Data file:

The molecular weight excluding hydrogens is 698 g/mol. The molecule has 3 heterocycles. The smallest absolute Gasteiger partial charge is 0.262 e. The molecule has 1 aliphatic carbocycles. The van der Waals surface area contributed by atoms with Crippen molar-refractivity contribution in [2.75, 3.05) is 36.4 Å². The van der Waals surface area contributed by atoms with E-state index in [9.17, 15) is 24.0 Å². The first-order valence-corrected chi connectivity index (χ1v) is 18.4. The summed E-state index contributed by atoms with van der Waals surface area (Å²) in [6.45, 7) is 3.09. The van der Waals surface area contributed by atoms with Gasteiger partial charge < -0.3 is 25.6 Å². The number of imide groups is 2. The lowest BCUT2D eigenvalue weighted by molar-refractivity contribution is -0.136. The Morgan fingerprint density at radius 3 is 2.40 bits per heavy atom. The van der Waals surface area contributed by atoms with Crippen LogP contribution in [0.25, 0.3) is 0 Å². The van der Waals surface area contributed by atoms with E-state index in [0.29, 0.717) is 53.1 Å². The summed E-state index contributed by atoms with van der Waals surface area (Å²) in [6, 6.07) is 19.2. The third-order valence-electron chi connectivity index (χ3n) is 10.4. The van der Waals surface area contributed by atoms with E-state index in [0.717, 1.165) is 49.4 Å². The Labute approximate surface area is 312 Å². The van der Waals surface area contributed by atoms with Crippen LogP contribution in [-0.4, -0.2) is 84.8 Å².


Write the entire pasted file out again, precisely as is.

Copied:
The molecular weight excluding hydrogens is 698 g/mol. The molecule has 3 heterocycles. The smallest absolute Gasteiger partial charge is 0.262 e. The molecule has 1 aliphatic carbocycles. The van der Waals surface area contributed by atoms with Crippen molar-refractivity contribution in [2.75, 3.05) is 36.4 Å². The van der Waals surface area contributed by atoms with E-state index in [9.17, 15) is 24.0 Å². The first-order valence-corrected chi connectivity index (χ1v) is 18.4. The summed E-state index contributed by atoms with van der Waals surface area (Å²) in [6.45, 7) is 3.09. The van der Waals surface area contributed by atoms with Gasteiger partial charge < -0.3 is 25.6 Å². The number of imide groups is 2. The lowest BCUT2D eigenvalue weighted by molar-refractivity contribution is -0.136. The Morgan fingerprint density at radius 3 is 2.40 bits per heavy atom. The van der Waals surface area contributed by atoms with Crippen LogP contribution in [0.25, 0.3) is 0 Å². The van der Waals surface area contributed by atoms with E-state index in [0.29, 0.717) is 53.1 Å². The summed E-state index contributed by atoms with van der Waals surface area (Å²) in [6, 6.07) is 19.2. The third-order valence-electron chi connectivity index (χ3n) is 10.4. The van der Waals surface area contributed by atoms with E-state index in [0.717, 1.165) is 49.4 Å². The Labute approximate surface area is 312 Å². The van der Waals surface area contributed by atoms with Crippen LogP contribution in [-0.4, -0.2) is 84.8 Å².